I would suggest there is a spiritual significance to Crusoe’s notion of Kingship… By acting as though he were a king, Crusoe is able to engage in social relations with his fellow men and yet remain in control of these relations… The metaphor of kingship may mean that Crusoe is a monarch over his own soul. (Egan, 1973:453)

Egan goes on to imply that the reason Crusoe does not treat other people as equals is due to his belief that, through his religion he is spiritually superior to other non-puritan people, “Crusoe avoids contaminating contact with the Spanish captain because he identifies the Spaniard’s Catholicism with the wiles of the Antichrist”. (Egan, 1973:451) This statement doesn’t seem to stand up to scrutiny though, as Crusoe never fully accepts Friday as an equal, even after Friday’s conversion, nor did he treat Xury as an equal, and their relationship occurred before Crusoe himself had become devoutly religious, therefore his religion based prejudices shouldn’t have been in place at that time.

Crusoe continues to collect more ‘subjects’ for his Kingdom when he rescues Friday’s father and the Spaniard from being eaten by, what he calls ‘savages’. Later, Crusoe finds out that the Spaniard whom he rescued knows of fifteen more people; Spanish and Portuguese sailors, who are stranded on a nearby island and living at peace with the island’s indigenous population. Crusoe agrees to allow these people to his island, with the intention of them helping him escape, but he never sees in this news the opportunity for himself to also build a rapport with the island’s natives, who, being his only known enemy/human threat and knowing the land better than anyone else, would eliminate one obstacle and also surely be a great help in aiding his escape. Despite knowing that ‘the savages’ are able to live in peace with Europeans he still feels it necessary to maintain his violent separatism and his animosity.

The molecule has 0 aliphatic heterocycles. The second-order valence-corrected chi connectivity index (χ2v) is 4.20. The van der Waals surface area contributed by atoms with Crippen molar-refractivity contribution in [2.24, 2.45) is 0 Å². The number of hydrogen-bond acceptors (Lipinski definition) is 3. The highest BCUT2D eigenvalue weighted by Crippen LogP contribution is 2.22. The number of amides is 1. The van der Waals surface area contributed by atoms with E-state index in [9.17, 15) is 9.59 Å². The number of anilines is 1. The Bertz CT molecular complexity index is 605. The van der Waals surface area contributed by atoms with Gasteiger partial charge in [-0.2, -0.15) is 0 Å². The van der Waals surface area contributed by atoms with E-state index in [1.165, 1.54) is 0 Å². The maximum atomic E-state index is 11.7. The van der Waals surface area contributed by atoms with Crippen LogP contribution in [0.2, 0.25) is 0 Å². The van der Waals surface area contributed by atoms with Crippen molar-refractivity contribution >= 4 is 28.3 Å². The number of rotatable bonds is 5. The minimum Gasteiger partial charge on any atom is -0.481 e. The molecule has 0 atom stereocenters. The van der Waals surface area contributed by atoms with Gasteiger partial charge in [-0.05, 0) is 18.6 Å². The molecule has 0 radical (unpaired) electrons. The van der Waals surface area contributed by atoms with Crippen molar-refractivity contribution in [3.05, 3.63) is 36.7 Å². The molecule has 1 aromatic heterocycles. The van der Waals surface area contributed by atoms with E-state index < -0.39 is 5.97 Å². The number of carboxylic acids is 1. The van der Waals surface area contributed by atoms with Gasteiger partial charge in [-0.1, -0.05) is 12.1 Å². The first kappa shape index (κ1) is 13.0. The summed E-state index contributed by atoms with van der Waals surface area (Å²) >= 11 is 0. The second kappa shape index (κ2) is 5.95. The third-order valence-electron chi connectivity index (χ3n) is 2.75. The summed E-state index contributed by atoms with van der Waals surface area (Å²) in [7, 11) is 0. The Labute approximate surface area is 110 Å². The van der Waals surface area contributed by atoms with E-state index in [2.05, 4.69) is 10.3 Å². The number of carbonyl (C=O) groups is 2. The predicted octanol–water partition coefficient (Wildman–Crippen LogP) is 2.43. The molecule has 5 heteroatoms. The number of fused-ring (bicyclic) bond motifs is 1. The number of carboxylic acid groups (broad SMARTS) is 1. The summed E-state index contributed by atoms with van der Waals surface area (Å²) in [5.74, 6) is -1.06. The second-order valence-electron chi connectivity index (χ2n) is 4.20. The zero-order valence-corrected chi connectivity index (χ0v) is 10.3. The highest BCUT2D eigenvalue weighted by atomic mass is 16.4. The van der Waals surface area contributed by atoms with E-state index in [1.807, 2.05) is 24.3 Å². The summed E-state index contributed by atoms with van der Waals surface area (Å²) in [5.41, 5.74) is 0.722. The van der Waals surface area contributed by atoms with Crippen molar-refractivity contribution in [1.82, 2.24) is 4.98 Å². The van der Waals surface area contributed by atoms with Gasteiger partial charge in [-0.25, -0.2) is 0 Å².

Eventually, after the rest of the shipwrecked Europeans reach the island, Crusoe has around him a substantial coterie of subjects, from different lands and of different religions. Crusoe does not see fit to install any kind of democratic rule, or even a regime based on mutual respect and work, he still exerts his rule of law over all these people and, in order for themselves, and him to be saved he insists that they all swear allegiance to him and promise to obey him at all times,

…upon their solemn oath, that they should be absolutely under my leading, as their commander and captain; and that they should swear upon the Holy Sacraments and the Gospel to be true to me (Defoe, 1994:236)

Even here, when teamwork and mutual cooperation is needed, and when they will be leaving ‘his’ island and his jurisdiction, Crusoe still expects and demands that people adhere to the hierarchy that he has put in place.

After Crusoe leaves the island he allows or possibly forces (as he is in possession of the only boat, the only means of leaving the island) English and Spanish sailors to stay upon it. After Crusoe has left they eventually build a thriving community, despite sporadic altercations with Caribbean’s from the neighbouring islands. When Crusoe returns to the island his claim on it, in his opinion, has not diminished, indeed he still refers to it as ‘my island’. When he finds that the colonising Europeans he left behind have improved their lot upon the island he proceeds to exert his right to ownership once more, “I shared the Island into parts with them, reserved to myself the property of the whole, but gave them such parts respectively as they agreed on” (Defoe, 1994:236).

Throughout the novel Robinson Crusoe extols the virtues of Christianity yet he has little to no compassion for his fellow man. Unless someone is able to be of practical use to him Crusoe pays them no regard. Even his seemingly heroic acts such as rescuing Friday from his pursuers and disrupting the mutiny of the ship are only a means to an end for Crusoe, just another way to recruit subjects for his kingdom and eventually find his way off the island.